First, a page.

I finally got round to reading book 2 in the current run of Tower Chronicles (Legendary Comics) this week, in between the screaming baby and preparing to move house and migrating the website over to a new server. God help you, this is my review.
Geisthawk Volume 2 follows the continuing adventures of John Tower as he tries to rid the world of Evil by fighting it with his fists while advertising his services on his website and taking bookings through his lawyer. Along for the ride is Expositional Trope and Audience Surrogate Agent Dana Scully no no no Alicia Hardwicke. If I’m going too fast for you, please slow down and read the words again. Oh, also Tower has a big knife and an internal monologue. It’s also good.
There, now you can skip the rest of this review and go to the pub.
Or, assuming you didn’t go to the pub, here’s the meat and potatoes version…
Takes bookings to wipe out supernatural bad guys on his website? So far, so Constantine with Paypal and a silly hood; which is a shame, because to characterise Tower as that would be to do it a disservice; yes, it’s a little derivative at times, but certainly not to the point it becomes distracting. Indeed, some of the familiar genre tropes could be seen as ‘homage’ rather than plagiarism, and even though Wagner’s riffing on Constantine, Blade and Preacher (at least), the overwhelming feeling is one of a bloody good book.
I’ll rephrase that. When, in the space of five pages we get Nazis, lost religious weapons and a severed foot in a monster’s maw, the overwhelming feeling is I’m Starting To Fucking Love This Book.
Does Tower have a bigger agenda? Almost certainly. Will be given just enough hints to drive us quietly insane until Volume 3 comes out? Oh yes. The structure of this book is designed to give tantalising glimpses of Tower’s past and in the process pave the way for a contemporary Big Bad.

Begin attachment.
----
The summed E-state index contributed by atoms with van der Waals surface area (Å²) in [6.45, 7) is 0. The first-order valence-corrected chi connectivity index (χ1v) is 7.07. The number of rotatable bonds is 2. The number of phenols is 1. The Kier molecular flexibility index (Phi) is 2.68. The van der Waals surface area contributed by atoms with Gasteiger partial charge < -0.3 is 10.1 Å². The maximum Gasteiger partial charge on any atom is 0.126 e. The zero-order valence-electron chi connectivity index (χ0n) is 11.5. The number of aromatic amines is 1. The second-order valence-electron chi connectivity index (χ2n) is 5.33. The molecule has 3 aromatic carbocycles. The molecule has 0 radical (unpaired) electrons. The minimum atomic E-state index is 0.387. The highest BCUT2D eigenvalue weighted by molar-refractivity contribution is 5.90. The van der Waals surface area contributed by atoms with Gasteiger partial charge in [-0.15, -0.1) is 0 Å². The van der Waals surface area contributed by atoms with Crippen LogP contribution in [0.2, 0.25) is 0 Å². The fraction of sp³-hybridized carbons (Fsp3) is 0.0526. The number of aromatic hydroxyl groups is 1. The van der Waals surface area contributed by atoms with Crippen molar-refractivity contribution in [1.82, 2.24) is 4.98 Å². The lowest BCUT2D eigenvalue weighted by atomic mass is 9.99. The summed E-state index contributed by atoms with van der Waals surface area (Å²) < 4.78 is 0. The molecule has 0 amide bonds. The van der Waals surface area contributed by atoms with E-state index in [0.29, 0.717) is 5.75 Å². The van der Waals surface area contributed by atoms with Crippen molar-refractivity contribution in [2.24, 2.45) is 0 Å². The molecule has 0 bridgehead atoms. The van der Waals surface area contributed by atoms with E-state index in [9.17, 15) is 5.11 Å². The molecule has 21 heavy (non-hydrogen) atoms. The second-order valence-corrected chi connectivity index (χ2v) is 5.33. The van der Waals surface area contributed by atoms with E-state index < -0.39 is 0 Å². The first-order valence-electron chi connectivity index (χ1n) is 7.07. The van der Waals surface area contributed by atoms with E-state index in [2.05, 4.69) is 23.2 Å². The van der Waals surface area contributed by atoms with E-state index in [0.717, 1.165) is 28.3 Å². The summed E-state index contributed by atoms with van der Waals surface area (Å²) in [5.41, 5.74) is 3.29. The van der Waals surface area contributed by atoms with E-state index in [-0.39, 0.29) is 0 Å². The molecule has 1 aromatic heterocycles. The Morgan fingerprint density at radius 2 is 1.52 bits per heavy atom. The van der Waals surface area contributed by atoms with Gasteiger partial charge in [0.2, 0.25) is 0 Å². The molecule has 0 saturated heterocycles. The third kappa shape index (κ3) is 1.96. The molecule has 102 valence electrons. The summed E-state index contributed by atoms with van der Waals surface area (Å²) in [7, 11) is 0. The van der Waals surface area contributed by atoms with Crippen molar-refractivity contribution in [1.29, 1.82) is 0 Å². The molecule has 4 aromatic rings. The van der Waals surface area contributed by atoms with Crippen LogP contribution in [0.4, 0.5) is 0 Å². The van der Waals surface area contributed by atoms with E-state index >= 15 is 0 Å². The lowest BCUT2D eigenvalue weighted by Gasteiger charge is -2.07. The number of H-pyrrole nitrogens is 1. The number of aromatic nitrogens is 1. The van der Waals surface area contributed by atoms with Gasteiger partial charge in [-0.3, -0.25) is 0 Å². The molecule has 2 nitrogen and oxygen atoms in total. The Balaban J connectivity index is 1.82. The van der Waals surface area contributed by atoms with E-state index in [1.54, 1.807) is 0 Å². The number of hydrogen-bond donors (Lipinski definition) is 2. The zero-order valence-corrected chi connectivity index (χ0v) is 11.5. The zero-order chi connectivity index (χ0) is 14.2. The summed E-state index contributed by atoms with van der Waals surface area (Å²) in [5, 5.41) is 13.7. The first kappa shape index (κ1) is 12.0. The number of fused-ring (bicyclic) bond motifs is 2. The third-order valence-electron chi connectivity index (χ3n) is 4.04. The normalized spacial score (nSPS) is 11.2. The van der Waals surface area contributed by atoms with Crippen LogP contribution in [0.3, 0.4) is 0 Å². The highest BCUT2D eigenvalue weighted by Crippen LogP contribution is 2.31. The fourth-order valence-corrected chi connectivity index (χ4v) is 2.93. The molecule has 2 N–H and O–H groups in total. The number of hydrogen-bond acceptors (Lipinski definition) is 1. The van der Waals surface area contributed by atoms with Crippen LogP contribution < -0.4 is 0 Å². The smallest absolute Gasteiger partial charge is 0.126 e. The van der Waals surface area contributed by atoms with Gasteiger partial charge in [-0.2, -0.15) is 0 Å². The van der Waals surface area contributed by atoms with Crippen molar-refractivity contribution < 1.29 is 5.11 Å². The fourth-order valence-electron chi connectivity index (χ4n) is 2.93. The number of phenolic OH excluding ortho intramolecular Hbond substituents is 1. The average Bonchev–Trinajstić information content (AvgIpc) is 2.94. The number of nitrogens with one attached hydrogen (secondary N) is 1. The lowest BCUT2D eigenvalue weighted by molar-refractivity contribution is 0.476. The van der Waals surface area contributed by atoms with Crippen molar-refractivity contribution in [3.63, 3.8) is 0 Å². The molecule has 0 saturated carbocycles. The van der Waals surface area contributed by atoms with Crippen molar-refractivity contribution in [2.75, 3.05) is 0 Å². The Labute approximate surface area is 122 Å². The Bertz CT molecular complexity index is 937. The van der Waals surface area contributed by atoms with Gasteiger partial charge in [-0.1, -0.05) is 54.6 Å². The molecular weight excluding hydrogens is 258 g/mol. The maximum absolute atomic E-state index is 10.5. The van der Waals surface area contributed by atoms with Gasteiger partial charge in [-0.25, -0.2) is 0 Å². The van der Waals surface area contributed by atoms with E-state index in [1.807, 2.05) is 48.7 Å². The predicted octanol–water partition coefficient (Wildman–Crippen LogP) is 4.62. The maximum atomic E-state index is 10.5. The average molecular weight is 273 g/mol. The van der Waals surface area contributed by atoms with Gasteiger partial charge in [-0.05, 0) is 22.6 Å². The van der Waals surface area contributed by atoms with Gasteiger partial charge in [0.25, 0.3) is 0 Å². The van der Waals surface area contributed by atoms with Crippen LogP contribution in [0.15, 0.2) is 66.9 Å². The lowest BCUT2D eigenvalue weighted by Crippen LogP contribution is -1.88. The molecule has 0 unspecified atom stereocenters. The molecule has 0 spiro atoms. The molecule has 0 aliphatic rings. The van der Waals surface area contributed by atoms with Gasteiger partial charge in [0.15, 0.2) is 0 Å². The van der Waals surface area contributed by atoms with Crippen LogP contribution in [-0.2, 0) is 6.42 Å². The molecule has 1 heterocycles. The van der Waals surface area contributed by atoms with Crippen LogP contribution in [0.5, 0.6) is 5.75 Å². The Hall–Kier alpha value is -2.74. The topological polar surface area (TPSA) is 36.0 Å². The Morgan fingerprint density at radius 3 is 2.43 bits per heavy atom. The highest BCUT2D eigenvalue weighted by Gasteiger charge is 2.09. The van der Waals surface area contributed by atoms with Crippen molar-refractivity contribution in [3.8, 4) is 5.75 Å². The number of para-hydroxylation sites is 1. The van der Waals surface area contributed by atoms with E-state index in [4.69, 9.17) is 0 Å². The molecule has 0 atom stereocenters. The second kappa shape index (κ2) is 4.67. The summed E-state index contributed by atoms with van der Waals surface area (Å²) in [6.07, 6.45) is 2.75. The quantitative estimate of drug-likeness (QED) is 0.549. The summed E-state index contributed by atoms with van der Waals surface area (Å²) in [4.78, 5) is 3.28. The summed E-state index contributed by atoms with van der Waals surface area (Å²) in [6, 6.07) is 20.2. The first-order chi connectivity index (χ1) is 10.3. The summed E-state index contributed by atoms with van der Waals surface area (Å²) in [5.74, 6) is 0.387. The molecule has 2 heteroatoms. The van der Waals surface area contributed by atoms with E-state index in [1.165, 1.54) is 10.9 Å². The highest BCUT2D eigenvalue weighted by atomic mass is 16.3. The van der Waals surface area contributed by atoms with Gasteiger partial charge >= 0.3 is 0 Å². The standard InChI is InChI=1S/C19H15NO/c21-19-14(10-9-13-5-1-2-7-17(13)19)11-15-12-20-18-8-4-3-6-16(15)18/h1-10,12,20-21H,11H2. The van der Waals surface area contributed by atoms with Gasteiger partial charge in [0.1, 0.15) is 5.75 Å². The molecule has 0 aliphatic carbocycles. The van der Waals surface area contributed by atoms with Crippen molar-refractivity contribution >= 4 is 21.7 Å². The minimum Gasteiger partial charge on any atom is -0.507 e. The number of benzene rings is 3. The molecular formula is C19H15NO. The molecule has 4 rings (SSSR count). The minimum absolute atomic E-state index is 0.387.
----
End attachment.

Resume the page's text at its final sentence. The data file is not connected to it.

It’s deftly handled by Wagner who keeps the narrative trim and tight, but recognisably cinematic in pacing and character; People and events are thrown in with the almost express intent of bringing them back later (a handy function of the time-jumpy narrative device). The only genuine complaint is the slightly obvious use of Agent Exposition to fill in the gaps and introduce the world of John Tower via coffee-house chat. Were this a movie it’d be understood that we need to be shoehorned into a plot with a limited running time so we can get to the meaty bits faster: Hell, the Opening Crawl is now a cinematic staple – There’s no time to waste with backstory. When you’re writing for comics, there are more creative ways to do it. With this medium we really don’t need her along for the ride, especially as most of Book 2 is backstory anyway. I hope she gets something interesting to do before the series is done, I’d hate to see her character reduced to running about and getting into Peril.
This is clearly a team effort, and although Bisley and Wagner lead, the rest of the creative involved hold up their ends admirably. Ryan Brown does a great job of the colouring. The palette is muted, mostly blues, browns and greys, and Brown handles it with subtlety where required, saving the splashier colours for where they can make most impact; based on this and other work he’s been involved in, Brown is one to watch. Bisley does a great job of creating memorable monsters and dynamic action alongside the quieter moments. Reigning in the ‘cartoony’ style characterised in some of his Marvel work, we get a more mature approach which nevertheless allows for some outrageous confrontations alongside the cinematic scene-setting. There are some delicious gore moments and the perennial fan favourite, the double page splash.The details are nicely preserved and shadowed by Ramos on inks, too…
Although I’ve never held one in my sweaty little hands, I’m assured this is a handsome Edition. At under $10 and 68 pages with a cover by Alex Ross, it’s a great addition to any fan’s collection, especially at this time of year. Go get it!